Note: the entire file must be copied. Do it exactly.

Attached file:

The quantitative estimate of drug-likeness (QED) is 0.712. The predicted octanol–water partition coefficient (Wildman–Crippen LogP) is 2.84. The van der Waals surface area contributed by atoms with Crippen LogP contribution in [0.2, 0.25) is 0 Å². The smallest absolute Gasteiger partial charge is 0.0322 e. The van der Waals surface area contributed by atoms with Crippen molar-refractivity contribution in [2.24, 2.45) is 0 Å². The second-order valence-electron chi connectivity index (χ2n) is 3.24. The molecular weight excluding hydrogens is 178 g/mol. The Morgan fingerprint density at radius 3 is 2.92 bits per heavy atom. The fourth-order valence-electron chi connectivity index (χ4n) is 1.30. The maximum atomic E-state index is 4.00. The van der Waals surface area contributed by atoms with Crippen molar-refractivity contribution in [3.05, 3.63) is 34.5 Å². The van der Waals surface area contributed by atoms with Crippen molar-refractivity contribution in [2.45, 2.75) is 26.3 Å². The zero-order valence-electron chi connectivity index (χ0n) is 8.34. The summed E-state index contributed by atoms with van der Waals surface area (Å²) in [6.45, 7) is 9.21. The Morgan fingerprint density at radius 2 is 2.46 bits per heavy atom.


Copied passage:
The quantitative estimate of drug-likeness (QED) is 0.712. The predicted octanol–water partition coefficient (Wildman–Crippen LogP) is 2.84. The van der Waals surface area contributed by atoms with Crippen LogP contribution in [0.2, 0.25) is 0 Å². The smallest absolute Gasteiger partial charge is 0.0322 e. The van der Waals surface area contributed by atoms with Crippen molar-refractivity contribution in [2.24, 2.45) is 0 Å². The second-order valence-electron chi connectivity index (χ2n) is 3.24. The molecular weight excluding hydrogens is 178 g/mol. The Morgan fingerprint density at radius 3 is 2.92 bits per heavy atom. The fourth-order valence-electron chi connectivity index (χ4n) is 1.30. The maximum atomic E-state index is 4.00. The van der Waals surface area contributed by atoms with Crippen molar-refractivity contribution in [3.05, 3.63) is 34.5 Å². The van der Waals surface area contributed by atoms with Crippen molar-refractivity contribution in [2.45, 2.75) is 26.3 Å². The zero-order valence-electron chi connectivity index (χ0n) is 8.34. The summed E-state index contributed by atoms with van der Waals surface area (Å²) in [6.45, 7) is 9.21. The Morgan fingerprint density at radius 2 is 2.46 bits per heavy atom.